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It will bring diversification benefits to your portfolio. Mean and standard deviation alone only measures the first two moments of the individual asset returns, with no regards for their joint distribution and correlation structure. Assuming the mean and volatility measurements are the same for $2$ assets with correlation $corr<1$, then combining them ...


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Others may have different views, but I've tried applying Kelly formula/fractional Kelly strategies to capital allocation, and find it rather unpractical and risky. I would honestly suggest a three-tier optimization framework that I am myself adopting: Assuming you have $M$ number of models covering multiple instruments and strategies. Your goal is to pick ...


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Bayesian Odds Ratios can be used to compare models and allocate wealth to various models based on the relative probability that each particular model is "best." You could begin to look into it more on the wiki site.


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Have a look at my paper http://papers.ssrn.com/sol3/papers.cfm?abstract_id=2259133 I checked Kelly formula and found the answer from it is exactly as Markowitz's theory. >Thus, most issues on mean-variance theory (e.g. noise of estimation for mean and >variance) applies here. Kelly is not exactly as Markowitz's theory but they are indeed closely ...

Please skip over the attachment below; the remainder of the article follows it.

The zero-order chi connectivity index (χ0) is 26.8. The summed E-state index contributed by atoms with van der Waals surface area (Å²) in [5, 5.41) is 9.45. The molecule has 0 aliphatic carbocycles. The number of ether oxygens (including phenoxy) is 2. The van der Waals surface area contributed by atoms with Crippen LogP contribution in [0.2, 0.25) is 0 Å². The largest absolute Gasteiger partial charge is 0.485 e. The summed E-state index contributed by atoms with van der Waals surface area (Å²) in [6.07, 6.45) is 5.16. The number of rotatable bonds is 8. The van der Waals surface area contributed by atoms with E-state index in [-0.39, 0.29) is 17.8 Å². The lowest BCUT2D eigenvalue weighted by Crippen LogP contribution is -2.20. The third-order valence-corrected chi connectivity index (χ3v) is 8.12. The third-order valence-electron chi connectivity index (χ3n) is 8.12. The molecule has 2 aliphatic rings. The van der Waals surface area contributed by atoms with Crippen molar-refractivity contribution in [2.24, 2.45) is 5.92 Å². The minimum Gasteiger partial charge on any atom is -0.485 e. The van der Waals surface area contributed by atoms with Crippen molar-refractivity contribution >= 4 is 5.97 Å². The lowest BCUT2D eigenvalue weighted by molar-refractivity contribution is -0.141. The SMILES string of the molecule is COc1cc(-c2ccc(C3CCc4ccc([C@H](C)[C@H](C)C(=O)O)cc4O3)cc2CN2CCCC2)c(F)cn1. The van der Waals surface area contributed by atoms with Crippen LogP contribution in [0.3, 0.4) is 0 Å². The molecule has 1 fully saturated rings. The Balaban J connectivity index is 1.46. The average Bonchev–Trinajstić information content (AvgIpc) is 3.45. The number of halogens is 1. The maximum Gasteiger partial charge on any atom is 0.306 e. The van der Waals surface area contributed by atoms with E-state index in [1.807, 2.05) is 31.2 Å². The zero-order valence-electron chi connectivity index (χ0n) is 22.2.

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Initial capital is not a real constraint in theoretical analysis, but might be a practical constraint in reality. The objective function you gave defines the efficient frontier corresponding to a given risk tolerance $q \in [0, \infty]$: $$\min\{w^T\Sigma w-qR^Tw\}$$ This criterion is among the other popular optimization criteria, such as minimum variance, ...


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See for some answers on this: http://www.stoxx.com/download/articles/article_minvar_201408.pdf


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The technique is sometimes referred to as full information maximum likelihood. It is more general than the technique you describe, but it is similar. Basically you start with the data with the longest horizon and get the covariance matrix, then for the data with the next longest horizon you regress them against the data with the longest horizon, finally you ...


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If you are investing an amount $M$, split over deals indexed by $i$ and with a weight $w_i$, then your dollar position in each share will be $w_i M$. The exposure to the index will be $\sum \beta_i w_i M$ You should realize that this will not hedge idiosyncratic risks. In general, the more deals you have, the better this type of hedge should work (assuming ...


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I think u can hedge using the description given in JC hull.. here he uses index futures. A detailed explanation is given for one stock. I think u can extend it to a portfolio. Also one can hedge by combining two or three stock indices. See page 33 in this link http://www2.fiu.edu/~dupoyetb/Financial_Risk_Mgt/lectures/Ch03.pdf



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